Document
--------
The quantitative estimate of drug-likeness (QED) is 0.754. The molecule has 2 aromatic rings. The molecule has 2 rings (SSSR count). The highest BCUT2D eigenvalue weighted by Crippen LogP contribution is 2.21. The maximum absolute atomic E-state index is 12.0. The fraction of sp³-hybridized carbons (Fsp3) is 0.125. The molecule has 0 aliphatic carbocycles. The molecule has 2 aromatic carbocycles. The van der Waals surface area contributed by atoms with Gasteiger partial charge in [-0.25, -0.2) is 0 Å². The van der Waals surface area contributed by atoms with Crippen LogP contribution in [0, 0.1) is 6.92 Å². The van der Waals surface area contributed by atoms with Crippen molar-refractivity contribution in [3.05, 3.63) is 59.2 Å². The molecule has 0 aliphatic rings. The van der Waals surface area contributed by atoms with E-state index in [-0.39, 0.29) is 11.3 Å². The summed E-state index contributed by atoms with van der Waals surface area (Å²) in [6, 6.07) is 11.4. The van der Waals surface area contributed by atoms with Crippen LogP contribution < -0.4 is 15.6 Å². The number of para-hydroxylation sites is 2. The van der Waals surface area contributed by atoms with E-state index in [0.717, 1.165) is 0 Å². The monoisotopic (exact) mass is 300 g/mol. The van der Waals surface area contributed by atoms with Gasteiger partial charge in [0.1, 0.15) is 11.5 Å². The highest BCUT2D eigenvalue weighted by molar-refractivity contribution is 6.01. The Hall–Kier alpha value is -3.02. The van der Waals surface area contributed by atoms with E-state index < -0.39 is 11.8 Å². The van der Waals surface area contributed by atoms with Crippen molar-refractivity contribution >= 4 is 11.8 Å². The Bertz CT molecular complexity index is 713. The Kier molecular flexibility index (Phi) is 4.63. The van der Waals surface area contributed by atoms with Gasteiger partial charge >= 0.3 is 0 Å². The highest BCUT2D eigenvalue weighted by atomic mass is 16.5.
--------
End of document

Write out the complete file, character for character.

The quantitative estimate of drug-likeness (QED) is 0.754. The molecule has 2 aromatic rings. The molecule has 2 rings (SSSR count). The highest BCUT2D eigenvalue weighted by Crippen LogP contribution is 2.21. The maximum absolute atomic E-state index is 12.0. The fraction of sp³-hybridized carbons (Fsp3) is 0.125. The molecule has 0 aliphatic carbocycles. The molecule has 2 aromatic carbocycles. The van der Waals surface area contributed by atoms with Gasteiger partial charge in [-0.25, -0.2) is 0 Å². The van der Waals surface area contributed by atoms with Crippen LogP contribution in [0, 0.1) is 6.92 Å². The van der Waals surface area contributed by atoms with Crippen molar-refractivity contribution in [3.05, 3.63) is 59.2 Å². The molecule has 0 aliphatic rings. The van der Waals surface area contributed by atoms with E-state index in [-0.39, 0.29) is 11.3 Å². The summed E-state index contributed by atoms with van der Waals surface area (Å²) in [6, 6.07) is 11.4. The van der Waals surface area contributed by atoms with Crippen LogP contribution < -0.4 is 15.6 Å². The number of para-hydroxylation sites is 2. The van der Waals surface area contributed by atoms with E-state index in [0.717, 1.165) is 0 Å². The monoisotopic (exact) mass is 300 g/mol. The van der Waals surface area contributed by atoms with Gasteiger partial charge in [0.1, 0.15) is 11.5 Å². The highest BCUT2D eigenvalue weighted by molar-refractivity contribution is 6.01. The Hall–Kier alpha value is -3.02. The van der Waals surface area contributed by atoms with E-state index < -0.39 is 11.8 Å². The van der Waals surface area contributed by atoms with Crippen molar-refractivity contribution >= 4 is 11.8 Å². The Bertz CT molecular complexity index is 713. The Kier molecular flexibility index (Phi) is 4.63. The van der Waals surface area contributed by atoms with Gasteiger partial charge >= 0.3 is 0 Å². The highest BCUT2D eigenvalue weighted by atomic mass is 16.5.